New Year, New Resolutions for CAD Managers13 Jan, 2010 By: Robert Green
When setting your goals for 2010, be sure to take the economy, hardware and software capabilities, and BIM into account.
It's a new year, and that means that it's time to make resolutions to perform better in the workplace. As is my tradition, I'll pass along my predictions for the months to come, along with some resolutions I think will help most CAD managers. I base my opinions on my interactions with CAD managers over the past year, as well as my own judgment based on past experience.
So, in no particular order, here goes.
Little Change on the Economic Horizon
Prediction: Most of the companies I talk to now are somewhat optimistic about the future, but most U.S. firms have a "wait and see" attitude as far as hiring is concerned. That attitude is due in part to several pieces of legislation (including health care mandates and energy taxes) moving through Congress that could have major tax implications. Things may get a little better, but the safest approach is to plan for the same economic environment we're in now, and be pleasantly surprised if things improve.
Resolution: To continue managing your CAD resources with a keen eye on cost control, while planning for any new projects that may come your way. After all, nobody ever got fired for adhering to the budget.
Prediction: Many companies will try to keep spending down by freezing new technology purchases.
Resolution: To optimize what you already have by updating device drivers, optimizing disks, uninstalling old applications, installing the latest software service packs, cleaning up registries, and decluttering network drives. In other words, coax peak performance from the resources you do have.
Prediction: Many management teams will want to increase productivity so they can keep staff counts the same as business grows. Often, you'll have to live up to the expectation of higher productivity even though your budgets for expenses such as training are frozen.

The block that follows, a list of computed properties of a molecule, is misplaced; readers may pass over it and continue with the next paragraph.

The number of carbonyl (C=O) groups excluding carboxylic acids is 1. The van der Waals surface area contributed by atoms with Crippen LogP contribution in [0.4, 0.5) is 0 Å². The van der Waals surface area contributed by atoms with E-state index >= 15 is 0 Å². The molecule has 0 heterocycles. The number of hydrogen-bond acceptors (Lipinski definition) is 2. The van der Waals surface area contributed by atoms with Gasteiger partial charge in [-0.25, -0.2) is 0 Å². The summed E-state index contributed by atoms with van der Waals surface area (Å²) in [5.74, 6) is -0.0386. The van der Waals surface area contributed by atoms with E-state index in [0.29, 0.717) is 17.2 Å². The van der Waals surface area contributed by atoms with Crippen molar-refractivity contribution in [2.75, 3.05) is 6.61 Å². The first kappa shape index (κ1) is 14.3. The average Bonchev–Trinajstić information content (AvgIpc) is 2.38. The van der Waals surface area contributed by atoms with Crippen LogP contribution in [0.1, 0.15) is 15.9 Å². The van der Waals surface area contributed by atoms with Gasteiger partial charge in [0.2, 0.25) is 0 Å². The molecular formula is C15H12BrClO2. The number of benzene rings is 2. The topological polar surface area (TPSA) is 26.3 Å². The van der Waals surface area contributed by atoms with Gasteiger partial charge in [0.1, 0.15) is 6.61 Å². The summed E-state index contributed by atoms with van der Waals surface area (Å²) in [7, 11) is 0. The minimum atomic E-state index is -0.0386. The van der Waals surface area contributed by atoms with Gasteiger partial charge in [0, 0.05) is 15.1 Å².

Resolution: To use standards and standardized work procedures to get everyone on the same page and reduce rework. Always remember to stress that standards equal savings, so your senior management team will back you in your quest for standards.
Prediction: Many CAD managers will have to answer to upper management teams about future technology plans for software and hardware, even though they have no budget to procure evaluation units for proper testing.
Resolution: To work closely with your software reseller so you can access new software titles running on new hardware to determine which direction your company should go. Remember that resellers want to cultivate a relationship with you so you'll buy from them — thus they'll be more than happy to help you learn about new software and hardware if you ask.
Sluggish Movement toward BIM
Prediction: While there is plenty of talk about BIM (building information modeling), there is little actual implementation of the software on large-scale projects. More than anything else, I attribute this trend to economic conditions resulting in fewer large projects to work on. So given an uncertain economic outlook, it will continue to be difficult to implement BIM tools this year, but sooner or later most AEC firms will have to deliver projects using BIM tools like Autodesk Revit or Bentley Architecture.